Date: 01-04-2011 03:01
Author: Zahir Merchant

PDC profile: Zahir

Dragon's Lair was made way back in 1983 and has been the inspiration for the usage of Quick Time Events (QTEs) in games today. But how does this classic hold up to today's standards?

Into the Lair


Dragon's Lair is a game you will spend more time watching than actually playing. You see, you don't have any actual direct control over what is happening. This is because the story is told through quality hand drawn animation, which has been upscaled now to be presented in HD. You play the game with 5 buttons; Up, Down, Left, Right, and , which is the sword button. As the game progresses, you press the correct button at the correct time to proceed. Failure to do so results in a swift death. You perform various tasks, such as fighting off giant skeleton hands, dodging boulders, fighting floating swords and maces, and rafting down a river in a barrel. But be careful, lose all your lives and it is game over.

A Daring Rescue!
The story of Dragon's Lair is basic, but it gets the job done. You are placed into the shoes of Dirk the Daring, the reluctant hero. Your mission is to save the princess Daphne from the clutches of Singe the Dragon, who resides in the very bottom level of a castle filled with traps and bloodthirsty monsters. The animation is obviously aged, but it is still of a very high production value, so it still holds up fairly well today. The voice acting is pretty bad though, for example, the princess's shrill voice will make you cringe. Luckily, Dirk's yelps and screams caused by the castle's various dangers will make you laugh from how much he freaks out. The game has two ways to view the action; a traditional "arcade" view which shows the game being played as if it is being played on an arcade machine screen, or a full screen mode. If you desire even more of a challenge, you can also choose to disable the button prompts.

Slay the Dragon, Save the Girl
Being a HD port, this version of Dragon's Lair in particular has a few extra features and modes. There's a very brief tutorial to help newcomers, an ability to watch the entire game without dying, as well as the original "Attract Sequence," which would play on the arcade version to entice players to use their quarters on the machine. In terms of things that actually affect gameplay, you can play either the "Home Version" or "Arcade Version" of Dragon's Lair. The main differences I noticed between the two modes is that the home version of the game seems to last longer than an arcade version run-through, and also that the Arcade Version randomizes the rooms, while the Home Version takes you through each room in the original order. You can also set how many lives you have to work with, ranging from three, five, or unlimited. If that still doesn't present enough of a challenge, you can also choose to play the game on Easy or Hard, the latter of which presents even stricter timing, along with longer game sessions. The game also features online leaderboards, so you can see who exactly is the true hero of the land.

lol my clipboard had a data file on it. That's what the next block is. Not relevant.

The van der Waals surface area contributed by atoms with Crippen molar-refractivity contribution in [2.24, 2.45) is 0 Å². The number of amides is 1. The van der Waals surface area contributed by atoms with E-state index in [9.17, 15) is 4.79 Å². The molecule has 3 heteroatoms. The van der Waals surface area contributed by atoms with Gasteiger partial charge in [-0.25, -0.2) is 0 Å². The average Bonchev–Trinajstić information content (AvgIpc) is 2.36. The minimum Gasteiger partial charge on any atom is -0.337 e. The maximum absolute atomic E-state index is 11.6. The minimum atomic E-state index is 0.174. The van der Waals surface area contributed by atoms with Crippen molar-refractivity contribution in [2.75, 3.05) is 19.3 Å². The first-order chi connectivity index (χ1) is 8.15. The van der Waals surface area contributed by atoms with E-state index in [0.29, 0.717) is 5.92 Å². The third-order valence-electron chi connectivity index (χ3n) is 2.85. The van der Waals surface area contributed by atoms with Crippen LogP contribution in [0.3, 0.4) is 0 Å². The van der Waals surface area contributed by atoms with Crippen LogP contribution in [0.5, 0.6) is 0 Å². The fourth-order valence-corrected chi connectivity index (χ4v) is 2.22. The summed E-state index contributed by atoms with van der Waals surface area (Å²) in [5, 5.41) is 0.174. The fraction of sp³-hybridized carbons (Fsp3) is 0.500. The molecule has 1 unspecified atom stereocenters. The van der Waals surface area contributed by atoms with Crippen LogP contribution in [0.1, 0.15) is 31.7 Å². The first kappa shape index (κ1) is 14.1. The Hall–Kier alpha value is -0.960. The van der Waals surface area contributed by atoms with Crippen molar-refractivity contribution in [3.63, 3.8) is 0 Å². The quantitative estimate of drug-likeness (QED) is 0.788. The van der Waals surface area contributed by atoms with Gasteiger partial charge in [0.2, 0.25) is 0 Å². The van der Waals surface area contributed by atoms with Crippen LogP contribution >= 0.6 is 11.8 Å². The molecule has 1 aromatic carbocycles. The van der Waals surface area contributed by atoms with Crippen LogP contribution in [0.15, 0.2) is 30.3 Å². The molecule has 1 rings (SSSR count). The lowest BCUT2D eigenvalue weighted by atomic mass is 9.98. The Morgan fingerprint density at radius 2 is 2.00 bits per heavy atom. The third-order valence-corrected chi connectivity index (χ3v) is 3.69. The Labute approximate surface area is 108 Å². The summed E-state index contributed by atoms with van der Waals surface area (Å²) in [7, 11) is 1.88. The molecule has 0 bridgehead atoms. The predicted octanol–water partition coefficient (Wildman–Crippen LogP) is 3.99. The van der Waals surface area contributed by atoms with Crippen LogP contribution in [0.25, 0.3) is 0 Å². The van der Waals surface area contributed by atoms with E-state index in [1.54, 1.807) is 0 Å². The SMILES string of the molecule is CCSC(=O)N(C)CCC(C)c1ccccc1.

Ride off into the Sunset
Though it remains to be a very simple game in terms of gameplay, Dragon's Lair has not lost any of its challenge over the years. The only real problem with the game is that all the scenes are recycled at some point, but this is understandable. To the game's credit, it even tries to keep recycled scenes fresh by occasionally mirroring the scene, and reversing all of the button prompts you have to press in order to survive. If you enjoy a challenge with some great animations, Dragon's Lair just might be your game. I personally enjoyed my time with Dragon's Lair. The game presents an interesting challenge to gamers new and old. It seemed a bit light in content to me, but to a classic Dragon's Lair fan, this is probably a great HD version of their favorite game. If you weren't a fan of DL or Quick Time Events in the past, this HD port isn't going to change your mind.

Dragon's Lair was developed by Advanced Microcomputer Systems and originally released to arcades in 1983. The PSN release of this PS3 title is available now in the NA store for $9.99. The HD port was developed by Digital Leisure. I played the game for about two hours before writing this review. I died more times than I care to admit.


7/10
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